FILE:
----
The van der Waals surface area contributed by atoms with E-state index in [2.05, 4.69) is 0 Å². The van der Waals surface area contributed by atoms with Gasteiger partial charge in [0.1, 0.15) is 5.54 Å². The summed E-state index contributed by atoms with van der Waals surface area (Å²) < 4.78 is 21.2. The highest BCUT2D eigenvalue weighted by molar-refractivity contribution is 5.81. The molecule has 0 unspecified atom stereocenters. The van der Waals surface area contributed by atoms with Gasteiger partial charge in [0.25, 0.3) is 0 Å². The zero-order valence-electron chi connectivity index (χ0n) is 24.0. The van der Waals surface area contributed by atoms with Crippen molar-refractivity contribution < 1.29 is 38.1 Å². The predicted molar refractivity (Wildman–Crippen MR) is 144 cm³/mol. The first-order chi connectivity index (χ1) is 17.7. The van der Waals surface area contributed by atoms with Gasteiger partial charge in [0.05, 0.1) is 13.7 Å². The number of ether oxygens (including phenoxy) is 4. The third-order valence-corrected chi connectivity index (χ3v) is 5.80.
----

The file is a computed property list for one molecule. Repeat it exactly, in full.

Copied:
The van der Waals surface area contributed by atoms with E-state index in [2.05, 4.69) is 0 Å². The van der Waals surface area contributed by atoms with Gasteiger partial charge in [0.1, 0.15) is 5.54 Å². The summed E-state index contributed by atoms with van der Waals surface area (Å²) < 4.78 is 21.2. The highest BCUT2D eigenvalue weighted by molar-refractivity contribution is 5.81. The molecule has 0 unspecified atom stereocenters. The van der Waals surface area contributed by atoms with Gasteiger partial charge in [0.25, 0.3) is 0 Å². The zero-order valence-electron chi connectivity index (χ0n) is 24.0. The van der Waals surface area contributed by atoms with Crippen molar-refractivity contribution < 1.29 is 38.1 Å². The predicted molar refractivity (Wildman–Crippen MR) is 144 cm³/mol. The first-order chi connectivity index (χ1) is 17.7. The van der Waals surface area contributed by atoms with Gasteiger partial charge in [0.05, 0.1) is 13.7 Å². The number of ether oxygens (including phenoxy) is 4. The third-order valence-corrected chi connectivity index (χ3v) is 5.80.